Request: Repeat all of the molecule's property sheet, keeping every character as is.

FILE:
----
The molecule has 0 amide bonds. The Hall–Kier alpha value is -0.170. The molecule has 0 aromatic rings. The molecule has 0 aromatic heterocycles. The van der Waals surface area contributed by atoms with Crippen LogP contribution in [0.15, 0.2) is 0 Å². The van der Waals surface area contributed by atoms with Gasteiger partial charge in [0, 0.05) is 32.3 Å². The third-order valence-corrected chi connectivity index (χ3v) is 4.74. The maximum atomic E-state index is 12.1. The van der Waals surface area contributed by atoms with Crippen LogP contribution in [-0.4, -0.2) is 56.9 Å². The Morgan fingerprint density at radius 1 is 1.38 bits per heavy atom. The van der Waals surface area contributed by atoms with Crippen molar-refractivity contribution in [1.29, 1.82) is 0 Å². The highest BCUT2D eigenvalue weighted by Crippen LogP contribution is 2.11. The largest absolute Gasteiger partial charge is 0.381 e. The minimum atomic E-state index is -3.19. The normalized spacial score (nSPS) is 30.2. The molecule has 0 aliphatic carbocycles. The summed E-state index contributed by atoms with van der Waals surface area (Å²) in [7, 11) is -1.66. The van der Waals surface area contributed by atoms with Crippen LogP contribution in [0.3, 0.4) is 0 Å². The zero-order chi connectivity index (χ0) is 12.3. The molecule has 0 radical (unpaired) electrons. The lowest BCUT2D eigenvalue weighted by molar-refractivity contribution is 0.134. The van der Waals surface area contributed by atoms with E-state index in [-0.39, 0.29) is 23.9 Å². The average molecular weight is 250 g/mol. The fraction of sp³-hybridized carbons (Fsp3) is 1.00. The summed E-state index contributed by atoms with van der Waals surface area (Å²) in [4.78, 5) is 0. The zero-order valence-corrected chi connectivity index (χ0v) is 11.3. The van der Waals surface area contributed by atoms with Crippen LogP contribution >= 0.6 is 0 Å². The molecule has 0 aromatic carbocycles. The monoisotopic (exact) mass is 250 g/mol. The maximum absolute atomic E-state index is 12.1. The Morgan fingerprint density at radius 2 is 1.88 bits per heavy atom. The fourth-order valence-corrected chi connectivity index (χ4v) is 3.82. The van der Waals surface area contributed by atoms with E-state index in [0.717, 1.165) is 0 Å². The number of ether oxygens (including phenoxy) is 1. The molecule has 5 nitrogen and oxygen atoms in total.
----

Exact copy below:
The molecule has 0 amide bonds. The Hall–Kier alpha value is -0.170. The molecule has 0 aromatic rings. The molecule has 0 aromatic heterocycles. The van der Waals surface area contributed by atoms with Crippen LogP contribution in [0.15, 0.2) is 0 Å². The van der Waals surface area contributed by atoms with Gasteiger partial charge in [0, 0.05) is 32.3 Å². The third-order valence-corrected chi connectivity index (χ3v) is 4.74. The maximum atomic E-state index is 12.1. The van der Waals surface area contributed by atoms with Crippen LogP contribution in [-0.4, -0.2) is 56.9 Å². The Morgan fingerprint density at radius 1 is 1.38 bits per heavy atom. The van der Waals surface area contributed by atoms with Crippen molar-refractivity contribution in [1.29, 1.82) is 0 Å². The highest BCUT2D eigenvalue weighted by Crippen LogP contribution is 2.11. The largest absolute Gasteiger partial charge is 0.381 e. The minimum atomic E-state index is -3.19. The normalized spacial score (nSPS) is 30.2. The molecule has 0 aliphatic carbocycles. The summed E-state index contributed by atoms with van der Waals surface area (Å²) in [7, 11) is -1.66. The van der Waals surface area contributed by atoms with Crippen LogP contribution in [0.3, 0.4) is 0 Å². The zero-order chi connectivity index (χ0) is 12.3. The molecule has 0 radical (unpaired) electrons. The lowest BCUT2D eigenvalue weighted by molar-refractivity contribution is 0.134. The van der Waals surface area contributed by atoms with E-state index in [-0.39, 0.29) is 23.9 Å². The average molecular weight is 250 g/mol. The fraction of sp³-hybridized carbons (Fsp3) is 1.00. The summed E-state index contributed by atoms with van der Waals surface area (Å²) in [4.78, 5) is 0. The zero-order valence-corrected chi connectivity index (χ0v) is 11.3. The van der Waals surface area contributed by atoms with Crippen LogP contribution >= 0.6 is 0 Å². The molecule has 0 aromatic carbocycles. The monoisotopic (exact) mass is 250 g/mol. The maximum absolute atomic E-state index is 12.1. The Morgan fingerprint density at radius 2 is 1.88 bits per heavy atom. The fourth-order valence-corrected chi connectivity index (χ4v) is 3.82. The van der Waals surface area contributed by atoms with E-state index in [0.717, 1.165) is 0 Å². The number of ether oxygens (including phenoxy) is 1. The molecule has 5 nitrogen and oxygen atoms in total.